posted by nickyskye at 12:55 PM on February 4, 2008


I thought Obama was a person of greater integrity but, uh oh, more Christian.

For what it's worth, Obama is a UCC Christian, which is about as mellow and liberal as the denomiations get this side of Unitarian Universalism.
posted by psmealey at 12:59 PM on February 4, 2008 [2 favorites]


As a registered Independent, I can't vote tommorrow, so I'm going to stay home and get loaded instead.
posted by jonmc at 1:00 PM on February 4, 2008 [4 favorites]


Proposition 3:
The federal government should reduce income inequality
Your opinion: tend to disagree
Opinion Barack Obama: completely agree

Except this representation of Obama's opinion is disclosed to be based on his supporting expansion of the Earned Income Tax Credit, which as I understand it is the answer to the proposition "The tax system should be more progressive," not, "The federal government should reduce income inequality"

So either Obama is avoiding the REAL ISSUE, or that's a stupid question.
posted by luser at 1:03 PM on February 4, 2008 [1 favorite]


I think there is a difference between agreeing with someones stated positions and actually liking someone and wanting to vote for them. I might agree with a lot of what some of the candidates are saying, but there's no way I'd vote for them because I can't trust them/I don't respect them.
posted by blue_beetle at 1:04 PM on February 4, 2008


76% Obama, 75% Edwards, 72% Clinton (and best match on Republican side was Ron Paul at 56%). I'm kinda sad about losing Edwards. In any other year, he'd have been a great candidate, but we seem to be collectively enthralled with the idea of finally breaking a glass ceiling and electing a black guy or a woman -- and I'm cool with that, because I too think it's about time.

In fact, when I was in the Army and stationed in Izmir, Turkey in 1985-1986, I got a ballot for my home state. I had no clue what any of the candidates stood for, nor was there any internet or even television to help guide me on the issues. (Turkish TV showed a lot of Elvis movies with the dialogue dubbed over in Turkish, but the songs unaltered, kinda wack.) Still, I didn't want to not vote at all, so what I did that time was, I made a stand for gender equality, and anywhere there was a woman running for a particular office, I voted for her. I doubt it made any difference, but hey, at least I was able to figure out how to make a stand for *something* while being completely in the dark on the issues.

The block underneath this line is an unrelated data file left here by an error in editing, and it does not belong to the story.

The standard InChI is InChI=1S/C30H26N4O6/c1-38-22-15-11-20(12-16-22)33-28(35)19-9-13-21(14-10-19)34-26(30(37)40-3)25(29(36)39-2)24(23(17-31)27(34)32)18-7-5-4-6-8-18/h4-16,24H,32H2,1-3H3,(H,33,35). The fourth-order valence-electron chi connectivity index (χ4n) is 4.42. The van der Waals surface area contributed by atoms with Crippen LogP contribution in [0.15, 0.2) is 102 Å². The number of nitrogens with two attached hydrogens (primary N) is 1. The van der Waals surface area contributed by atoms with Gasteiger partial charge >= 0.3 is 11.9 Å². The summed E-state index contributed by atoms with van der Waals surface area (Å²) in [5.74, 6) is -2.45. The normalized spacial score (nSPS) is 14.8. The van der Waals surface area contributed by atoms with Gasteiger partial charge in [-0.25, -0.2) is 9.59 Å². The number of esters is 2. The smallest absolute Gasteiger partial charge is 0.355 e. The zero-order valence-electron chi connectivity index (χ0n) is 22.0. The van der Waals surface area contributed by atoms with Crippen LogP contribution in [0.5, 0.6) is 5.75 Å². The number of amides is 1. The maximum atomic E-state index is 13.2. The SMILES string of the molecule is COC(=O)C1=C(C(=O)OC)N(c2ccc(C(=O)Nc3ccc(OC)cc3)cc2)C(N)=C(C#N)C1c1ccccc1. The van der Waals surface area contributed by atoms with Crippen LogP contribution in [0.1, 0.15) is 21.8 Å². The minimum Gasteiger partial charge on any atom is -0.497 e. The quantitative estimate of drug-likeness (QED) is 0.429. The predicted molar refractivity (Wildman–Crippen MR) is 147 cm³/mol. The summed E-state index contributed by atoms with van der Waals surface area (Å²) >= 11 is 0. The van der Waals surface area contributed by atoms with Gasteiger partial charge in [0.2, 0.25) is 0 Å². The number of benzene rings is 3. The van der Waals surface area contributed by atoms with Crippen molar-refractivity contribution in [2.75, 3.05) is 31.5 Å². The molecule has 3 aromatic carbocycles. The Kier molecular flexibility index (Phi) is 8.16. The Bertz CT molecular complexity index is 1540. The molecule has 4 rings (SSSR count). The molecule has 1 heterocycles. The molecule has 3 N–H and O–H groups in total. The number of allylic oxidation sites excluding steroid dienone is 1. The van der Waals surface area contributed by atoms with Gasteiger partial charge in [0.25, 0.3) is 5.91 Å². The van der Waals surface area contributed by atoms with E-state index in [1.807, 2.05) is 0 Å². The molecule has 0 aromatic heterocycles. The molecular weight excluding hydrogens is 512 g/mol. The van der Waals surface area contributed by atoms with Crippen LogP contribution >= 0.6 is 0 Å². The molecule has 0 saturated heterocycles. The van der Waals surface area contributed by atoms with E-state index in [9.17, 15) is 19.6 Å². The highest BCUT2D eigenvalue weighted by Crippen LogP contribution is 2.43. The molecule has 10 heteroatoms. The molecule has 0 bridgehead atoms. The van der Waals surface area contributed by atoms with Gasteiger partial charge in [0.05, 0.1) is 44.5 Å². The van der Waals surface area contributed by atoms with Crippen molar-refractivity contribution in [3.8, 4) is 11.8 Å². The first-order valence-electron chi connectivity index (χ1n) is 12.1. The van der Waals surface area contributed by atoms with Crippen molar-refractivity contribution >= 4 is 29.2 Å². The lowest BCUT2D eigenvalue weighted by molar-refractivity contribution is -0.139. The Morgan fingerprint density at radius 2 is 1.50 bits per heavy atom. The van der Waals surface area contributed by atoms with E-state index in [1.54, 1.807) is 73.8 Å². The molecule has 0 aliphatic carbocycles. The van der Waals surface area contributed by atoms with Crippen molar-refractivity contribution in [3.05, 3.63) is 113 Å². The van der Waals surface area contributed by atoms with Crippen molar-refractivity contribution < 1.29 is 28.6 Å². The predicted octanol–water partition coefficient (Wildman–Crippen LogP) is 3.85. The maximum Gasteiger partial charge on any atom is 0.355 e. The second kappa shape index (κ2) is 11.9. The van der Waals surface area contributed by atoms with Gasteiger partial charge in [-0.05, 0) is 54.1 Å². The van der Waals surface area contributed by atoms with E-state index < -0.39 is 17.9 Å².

posted by jamstigator at 1:07 PM on February 4, 2008


As a registered Independent, I can't vote tommorrow, so I'm going to stay home and get loaded instead.

They also serve who only sit and self-sedate.
posted by Atom Eyes at 1:14 PM on February 4, 2008 [1 favorite]


ontheissues.org is a pretty good source - it includes real quotes from speeches or publications and attempts to map candidates' positions without bias.
posted by dosterm at 1:16 PM on February 4, 2008


I had by mistake clicked on what seems an ad to the left of the quiz and got a stop Hillary thing--by Dick Armey! remember that scumbag?
posted by Postroad at 1:17 PM on February 4, 2008


Christ, this wasn't put together by political scientists. There are too many questions which invite nuance in answers, where the goal should be bright line differences. Like, yeah, I do think Creationism should be taught in schools—it's a great illustration of the limits of science and what a credible source should be, etc. Does this mean that I want Creationism taught as a valid alternative to the theory of evolution? Hell no. But any reasonably educated person should be able to demolish a Creationist, and because of that it should be included.

Or the immigration questions—can illegal immigration be a threat to national security? Is it a threat? Sure, it can be and it is, but is it as big a threat as artificially delimiting labor markets and creating a shadowed mass of unofficial citizens? Nope. Does the death penalty deter crime? Sure, some of it. Is it worth the trade-off in abrogating personal rights and assigning the power of death to the state in an official capacity? No.

Finally, it gave me Clinton, even though I was roughly the same distance to either her or Obama, and the only thing that came out of it was that I probably shouldn't vote for Huckabee, which is fine, because he's a regressive superstitious lunatic, despite having some good points regarding children's healthcare.